Insights & Analysis

INSIGHTS & ANALYSIS: Definitions of Concierge Medicine

“There is a big difference between being expected to do something and being invited to try something,” said Michael Tetreault, Editor of Concierge Medicine Today. “Inside traditional medicine, patients expect to wait. They expect insurance to cover their visit. When it is not, they expect to fight. Consumers of healthcare today say they expect a disengaged staff and an unpleasant visit when at their doctor’s office. We can do better. Concierge Medicine Patients are Invited rather than Expected. This counter-intuitive approach exceeds expectations, thereby creating a massively loyal and engaged audience which, in turn, is producing some amazing patient outcome data as released and seen by some organizations in the space.”

Last UPDATED: July 19, 2017 | Attn: Reporters/Journalists, The Following Quote (Above) is Press Ready For Your Stories Pull Quote Use

Definition of Concierge Medicine

Source: Concierge Medicine Today; July 2017

Concierge Medicine is a subscription-based form of healthcare delivery in which a doctor provides medical care to Patients [for various services not covered by their health insurance] which generally involves: providing 24/7 access; a cell phone number to connect directly with their physician; same-day appointments; visits that last as long as it takes to address their needs; and varying other amenities. In exchange for this enhanced access and personal attention, the Concierge Doctor receives a subscription fee (albeit billed monthly, quarterly or annually — usually annually)  and the cost ranges between $125-$250/mo.

A Concierge Doctor becomes the source for all things medical. Essentially, you become a trusted friend, advocate and stand fully prepared to help your Patients navigate the complex healthcare system. In the event of emergencies, hospital care is closely monitored, and specialists are often personally briefed and debriefed by you on behalf of your Patients.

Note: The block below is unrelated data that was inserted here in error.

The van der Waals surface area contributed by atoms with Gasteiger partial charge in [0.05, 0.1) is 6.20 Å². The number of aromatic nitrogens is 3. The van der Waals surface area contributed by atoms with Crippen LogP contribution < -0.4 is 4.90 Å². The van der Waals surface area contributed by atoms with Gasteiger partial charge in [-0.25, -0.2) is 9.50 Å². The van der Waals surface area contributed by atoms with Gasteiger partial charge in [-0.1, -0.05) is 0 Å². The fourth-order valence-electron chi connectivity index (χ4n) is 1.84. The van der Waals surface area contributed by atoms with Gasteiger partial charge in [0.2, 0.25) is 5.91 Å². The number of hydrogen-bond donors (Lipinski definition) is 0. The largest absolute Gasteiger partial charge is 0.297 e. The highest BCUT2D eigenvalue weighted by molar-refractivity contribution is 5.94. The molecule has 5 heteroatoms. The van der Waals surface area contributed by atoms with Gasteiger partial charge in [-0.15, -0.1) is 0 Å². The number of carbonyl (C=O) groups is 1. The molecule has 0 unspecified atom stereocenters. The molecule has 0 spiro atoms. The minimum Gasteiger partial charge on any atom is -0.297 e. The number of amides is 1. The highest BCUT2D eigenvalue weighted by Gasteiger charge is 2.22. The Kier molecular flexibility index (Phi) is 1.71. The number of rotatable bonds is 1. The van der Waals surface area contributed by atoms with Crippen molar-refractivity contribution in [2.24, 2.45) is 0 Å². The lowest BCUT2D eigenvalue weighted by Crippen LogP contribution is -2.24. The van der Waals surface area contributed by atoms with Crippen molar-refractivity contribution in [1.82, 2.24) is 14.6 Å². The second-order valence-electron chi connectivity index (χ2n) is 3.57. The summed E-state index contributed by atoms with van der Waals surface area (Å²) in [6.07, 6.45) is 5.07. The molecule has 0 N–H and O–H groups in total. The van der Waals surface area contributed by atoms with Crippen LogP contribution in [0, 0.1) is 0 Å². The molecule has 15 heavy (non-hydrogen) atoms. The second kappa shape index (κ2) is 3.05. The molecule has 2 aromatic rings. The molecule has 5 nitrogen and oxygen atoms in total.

“Even if you (a Patient) have insurance, you still do not have access to care,” says Dr. Chris Ewin or 121MD in Dallas/Fort Worth, TX. “You can have all the insurance you want. You still cannot get in to see the doctor.”

This is why thousands of people are now actively searching for a Concierge Doctor or a DPC physician. They also discover that out-of-pocket costs to this type of doctor can actually save them thousands of dollars a year. At the same time, they can have their doctors cell phone on speed dial.

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The Doctor’s Guide to Concierge Medicine & Direct Primary Care (nearly 400 pages of industry insight plus, over two dozen physician contributions compiled in one book) — On Sale $129.95 (Reg. $189.95)

  • Source: Concierge Medicine Today; National, Independent Healthcare Trade Publication;; July 2017.


Categories: Insights & Analysis

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